Drawing inspiration from the new Audi A3 Saloon with its flowing lines and finely balanced proportions, the all-new A3 Cabriolet makes its world public debut at the 2013 Frankfurt Motor Show. The compact class open-top will become available for UK ordering in late October, and will reach its first customers here in March 2014.The all-new A3 Cabriolet makes its world public debut at the 2013 Frankfurt Motor Show next week, and will become available for UK ordering in late October ahead of first deliveries in March 2014.
To achieve its sleeker profile and provide the capacity for complete soft-top concealment when in open mode, the new compact class cabriolet has grown compared to the previous model: its length has increased from 4.24 to 4.42 metres, its wheelbase from 2.58 to 2.60 metres and its width from 1.77 to 1.79 metres. Only its height (1.41 metres) is down on its predecessor, by 15 millimetres. Luggage capacity has also grown by 60 litres (2.12 cubic ft), and access to that space has been improved.
The front of the Audi A3 Cabriolet is characterised by the single frame radiator grille, which is flanked by flat headlamps that can light the way using either halogen or xenon bulbs depending on version, or using optional LED headlamp technology.
The rear overhang plays a key role in the harmonious proportions of the two-door car. The windscreen frame is made of aluminium – and an aluminum-look trim strip runs around the roof aperture. On the flanks, the design features a taut tornado line and contoured surfaces that take full advantage of light and shadow.
The new A3 Cabriolet has a soft fabric roof that is stretched over a lightweight kinematic mechanism made of magnesium-steel, and it complements the car’s design perfectly. At the press of a button, the top opens or closes electro-hydraulically in less than 18 seconds at speeds of up to 31mph. When retracted, the top – folded into three layers – rests in a tray that barely affects luggage capacity, which is 287 litres.
The new Audi A3 Cabriolet is around 50 kilograms lighter than the previous model despite its larger size and improved comfort – the kerb weight of the entry-level version is just 1,365 kilograms. Even taking into account its special reinforcements, which deliver high torsional rigidity, the body-in-white with its aluminium bonnet weighs 30 kilograms less than previously. Weight was also significantly reduced in the interior and in the engines, contributing to best-in-class figures which bear testament to the Vorsprung durch Technik brand’s intensity of focus on lightweight construction principles.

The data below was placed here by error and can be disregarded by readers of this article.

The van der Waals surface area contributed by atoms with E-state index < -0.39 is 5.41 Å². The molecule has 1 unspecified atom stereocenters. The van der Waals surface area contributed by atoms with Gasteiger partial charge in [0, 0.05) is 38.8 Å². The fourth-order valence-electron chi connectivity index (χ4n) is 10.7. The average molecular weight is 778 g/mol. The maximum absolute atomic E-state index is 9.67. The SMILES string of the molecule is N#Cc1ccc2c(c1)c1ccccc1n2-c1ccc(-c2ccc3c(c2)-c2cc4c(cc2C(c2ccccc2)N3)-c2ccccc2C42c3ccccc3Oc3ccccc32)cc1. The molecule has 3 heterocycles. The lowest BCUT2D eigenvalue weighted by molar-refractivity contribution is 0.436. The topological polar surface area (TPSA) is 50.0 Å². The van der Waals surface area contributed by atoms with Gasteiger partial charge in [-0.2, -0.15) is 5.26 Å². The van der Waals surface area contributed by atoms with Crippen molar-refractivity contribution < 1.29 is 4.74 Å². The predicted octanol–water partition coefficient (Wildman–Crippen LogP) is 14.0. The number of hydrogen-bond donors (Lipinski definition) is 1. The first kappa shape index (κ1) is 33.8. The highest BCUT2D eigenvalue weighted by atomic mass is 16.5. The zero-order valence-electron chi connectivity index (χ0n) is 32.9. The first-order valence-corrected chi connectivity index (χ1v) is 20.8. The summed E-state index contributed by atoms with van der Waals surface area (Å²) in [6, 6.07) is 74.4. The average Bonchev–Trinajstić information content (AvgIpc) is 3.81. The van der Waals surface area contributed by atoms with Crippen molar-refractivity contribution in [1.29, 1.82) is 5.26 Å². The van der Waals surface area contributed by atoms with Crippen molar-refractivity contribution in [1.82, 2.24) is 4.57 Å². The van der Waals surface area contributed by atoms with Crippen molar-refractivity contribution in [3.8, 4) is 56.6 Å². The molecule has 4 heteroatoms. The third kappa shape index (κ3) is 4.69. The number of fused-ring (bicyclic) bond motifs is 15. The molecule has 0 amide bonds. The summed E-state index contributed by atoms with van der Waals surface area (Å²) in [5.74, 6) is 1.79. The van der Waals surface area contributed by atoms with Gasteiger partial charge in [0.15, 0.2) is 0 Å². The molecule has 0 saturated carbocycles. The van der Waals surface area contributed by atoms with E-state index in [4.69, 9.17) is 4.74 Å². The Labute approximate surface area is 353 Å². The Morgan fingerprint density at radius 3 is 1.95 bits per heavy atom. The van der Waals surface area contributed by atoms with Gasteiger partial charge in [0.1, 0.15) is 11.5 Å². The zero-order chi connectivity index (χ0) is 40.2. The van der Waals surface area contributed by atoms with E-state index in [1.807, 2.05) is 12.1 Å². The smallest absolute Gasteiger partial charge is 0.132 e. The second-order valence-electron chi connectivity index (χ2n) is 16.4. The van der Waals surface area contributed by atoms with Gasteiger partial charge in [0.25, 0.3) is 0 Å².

The cabin offers enough space for four adults, and the seatbacks of the two rear seats can be folded down to create a wide through-load area. The steering wheel and seats are new designs, and the new electro-mechanical parking brake is operated by a button on the centre console. Depending on which of the three trim levels – SE, Sport and S line – is chosen by UK customers, the seats are finished in either cloth or a combination of cloth and leather, with full leather and an Alcantara/leather mix available on the options list.
Three newly developed engines will be offered in the Audi A3 Cabriolet at its launch, all placing the emphasis as much on performance as on efficiency. The two TFSI engines produce 140PS and 180PS from 1.4 and 1.8 litres of engine displacement, respectively, while the 2.0 TDI develops 150PS; other engines will follow – ranging from the 1.6 TDI with 110PS to the 2.0 TFSI, which will power the Audi S3 Cabriolet with 300PS. All engines in the new Audi A3 Cabriolet employ direct injection and turbocharging and are backed up by a start-stop-system.
On average, the three launch engines bring a fuel economy improvement of around 12 per cent compared with their closest equivalents in the previous A3 Cabriolet range, despite also making performance gains. The 1.4 TFSI with six-speed manual transmission, for example, powers the new car from 0 to 62mph in 9.1 seconds, yet also achieves a very healthy 56.5 mpg with CO2 emissions of 114 g/km. Also contributing to this efficiency is Audi cylinder on demand (COD) technology, which deactivates two of the engine’s cylinders in low load conditions.
The 1.8-litre TFSI is also a state-of-the art unit with an extensive package of high-end technologies, including dual injection into the combustion chambers and induction manifold. It is initially linked exclusively to a seven-speed S tronic twin-clutch transmission, and where the Audi drive select vehicle dynamics system is fitted, it offers a free-wheeling function that further improves fuel economy. According to the combined cycle test it is capable of returning up to 48.7 mpg with CO2 emissions of 133g/km.
Not surprisingly the manual transmission-equipped 2.0 TDI with 150PS remains the economy champion in the first phase of engines, offering combined fuel consumption of 67.3 mpg and CO2 emissions of 110g/km.